GRANITE FALLS, Minnesota — “Don’t give up on it, yet.”
That’s the message the 2021 soybean crop seemed to be putting out as August turned to September, said Dorian Gatchell, owner of Minnesota Agricultural Services LLC, of Granite Falls, Minnesota.
Gatchell talked about the dry year in an interview Aug. 24 for the 2021 Agweek Corn and Soybean Crop Tour. His agronomy consulting business covers clients in about a 30-mile radius around his hometown of “Granite,” where parents on both sides still farm.
Minnesota Agricultural Services works primarily with corn and soybeans, but some of his clients grow sugarbeets for Southern Minnesota Beet Sugar Co., at Renville, Minn. A few have small grains.
Gatchell said the 2021 drought conditions will limit yields but that will vary based on soil types and topographies — worse than others.
Minnesota had widespread rain events during the week, according to the National Agricultural Statistics Service weekly crop progress and condition report on Aug. 30, 2021. Corn was rated 36% good to excellent, with 50% dented, just ahead of the 46% five-year average. Soybeans were rated 31% good to excellent, with 40% “coloring,” compared to the 15% average for the date.
Gatchell said late season rains will help the 2021 soybean crop in his area more than the corn, but it will “eliminate the potential for (corn) yield going down any faster,” he said.
Farmers around Granite shoot for about 200 bushels per acre on corn, Gatchell said. He thinks some corn fields will push to 175 bushels per acre, while others will barely get to 100 bushels. Generally, corn yields have inched up over the years.
“I think we’ve got a yield that’s going to be better than what everybody thinks we have,” he said. “At least I’m optimistic that that’s the case.”
Bean yields are difficult to assess when there are late-season rains, and they picked up about 3 inches in late August.
Soybean farmers around here typically look for a 55- to 60-bushel per acre yield. Beans face many threats, but he believes there is a yield “cap” affected by soybean cyst nematodes, which he said is “by far the biggest yield-robber.”
Bean plants are shorter than in other years, but that isn’t so worrisome. He’s seen some fields with adequate potassium while others show potassium-deficiency because of dry conditions.
Off-target dicamba herbicide is again an issue in cupping non-resistant bean varieties. He said the problem is "annoying," noting there are less printable words he could use.
Diseases should start to manifest themselves, if they’re going to show up, he said, referring to phytophthora root rot and stem rot, as well as white molds. Soybean aphids weren’t much of a factor this year. Some farmers had two-spotted spider mites in areas that are drier.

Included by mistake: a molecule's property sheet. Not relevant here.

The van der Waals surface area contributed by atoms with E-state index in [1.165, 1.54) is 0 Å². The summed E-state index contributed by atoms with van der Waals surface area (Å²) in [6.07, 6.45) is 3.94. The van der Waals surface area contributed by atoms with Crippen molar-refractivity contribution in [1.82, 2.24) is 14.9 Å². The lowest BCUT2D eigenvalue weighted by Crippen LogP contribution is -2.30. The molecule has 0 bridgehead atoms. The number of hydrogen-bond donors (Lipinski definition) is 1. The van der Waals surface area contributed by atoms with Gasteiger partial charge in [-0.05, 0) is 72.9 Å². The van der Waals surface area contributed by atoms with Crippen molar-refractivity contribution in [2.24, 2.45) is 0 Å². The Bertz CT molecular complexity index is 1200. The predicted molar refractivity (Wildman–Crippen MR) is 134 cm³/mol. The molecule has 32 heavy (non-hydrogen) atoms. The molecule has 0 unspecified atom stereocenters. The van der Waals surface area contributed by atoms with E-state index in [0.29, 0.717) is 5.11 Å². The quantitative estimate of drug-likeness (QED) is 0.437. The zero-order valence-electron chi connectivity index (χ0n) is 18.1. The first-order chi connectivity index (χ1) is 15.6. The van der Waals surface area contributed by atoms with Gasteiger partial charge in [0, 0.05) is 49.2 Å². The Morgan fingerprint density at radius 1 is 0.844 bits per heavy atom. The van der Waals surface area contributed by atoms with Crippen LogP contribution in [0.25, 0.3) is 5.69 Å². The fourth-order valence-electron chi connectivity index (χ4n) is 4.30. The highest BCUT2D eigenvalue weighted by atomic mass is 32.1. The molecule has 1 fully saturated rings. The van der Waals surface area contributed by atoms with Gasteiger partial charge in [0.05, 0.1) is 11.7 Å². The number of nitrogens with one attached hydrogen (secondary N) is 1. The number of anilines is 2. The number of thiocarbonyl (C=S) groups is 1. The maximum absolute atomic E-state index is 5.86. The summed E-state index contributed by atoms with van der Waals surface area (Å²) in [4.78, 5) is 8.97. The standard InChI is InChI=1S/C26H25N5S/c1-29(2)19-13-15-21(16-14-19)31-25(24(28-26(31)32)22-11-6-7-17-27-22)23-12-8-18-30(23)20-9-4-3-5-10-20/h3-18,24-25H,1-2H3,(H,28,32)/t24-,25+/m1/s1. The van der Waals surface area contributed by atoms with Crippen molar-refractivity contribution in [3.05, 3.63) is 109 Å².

“This is not the same as those years,” Gatchell said. “We had different (farming) practices. We did start with tremendous (sub) soil moisture this season, whereas I believe in some of those other years, we started out somewhat depleted.”
The 2018 and 2019 years were very wet, and some of that moisture obviously has been helpful this year, he said.
Gatchell’s area has a “deficit” of 7 inches to 9 inches in rainfall this season.
“I’m not so sure those are the numbers we should be looking at,” he said.” What we’ve been receiving has been coming in low amounts, and slow.”
The rains this year came were in “a few tenths” at a time. To compare, the rains in the past several years have been gully washers — 2 inches to 3 inches in an hour or less.
“We don’t get that absorbed into the soil; there’s a lot of runoff. I think what we have been getting this year, we’ve been keeping,” he said.
Gatchell generally urges clients to consider strip tillage systems, as a way to “weather the weather.”
He said adoption of that technology is still “minor” in his area, perhaps fewer than 1%. He said the fact that farmers are able to band-apply fertilizer with strip tillage is a big benefit.
Most farmers are aware of the technology, but it is expensive to change systems, especially for smaller farmers. All tillage equipment is costly, but strip tillage machines can be many tens of thousands or even more than $100,000, depending on the number of rows and the fertilizer equipment.
“It’s catching on — not always the younger guys, not always the older guys,” he said.
Sharing equipment is difficult, but doable, if planned. It is not always easy because different farmers uses different row widths and different brands of guidance. The “seasons of use” can be shortened by weather.
“You also have to have someone in the fall that knows what they’re doing, and why they’re doing it,” he said. “You can’t just hire the retired farmer down the road, and put him in the tractor to do tillage” with strip-tilling.
The strip tillage equipment provides less residue disturbance and less tillage, and is more able to absorb moisture.
“I know on wet years it really makes a difference, and hopefully we’ll see that on dry years as well,” he said.
When it was extremely wet two years ago, farmers with strip tillage were able to go in and harvest because their soil had more load-bearing capacity, compared to soils that had been tilled conventionally.
Granite Falls area had a smaller-scale wind and rain storm with 100 mph winds, just prior to the Aug. 10, 2020, “derecho” that flattened more than 550,000 acres for Iowa farmers.
Many of the conventionally-tilled fields laid down — some in interesting patterns.
“The strip till fields stood,” he said. The strip-till system allowed water to infiltrate, and kept aggregates and soil structure for the roots to hang onto. Meanwhile, the aggressively-tilled soil was more like “a bowl of sugar.”
The conventionally-tilled corn crops fell down.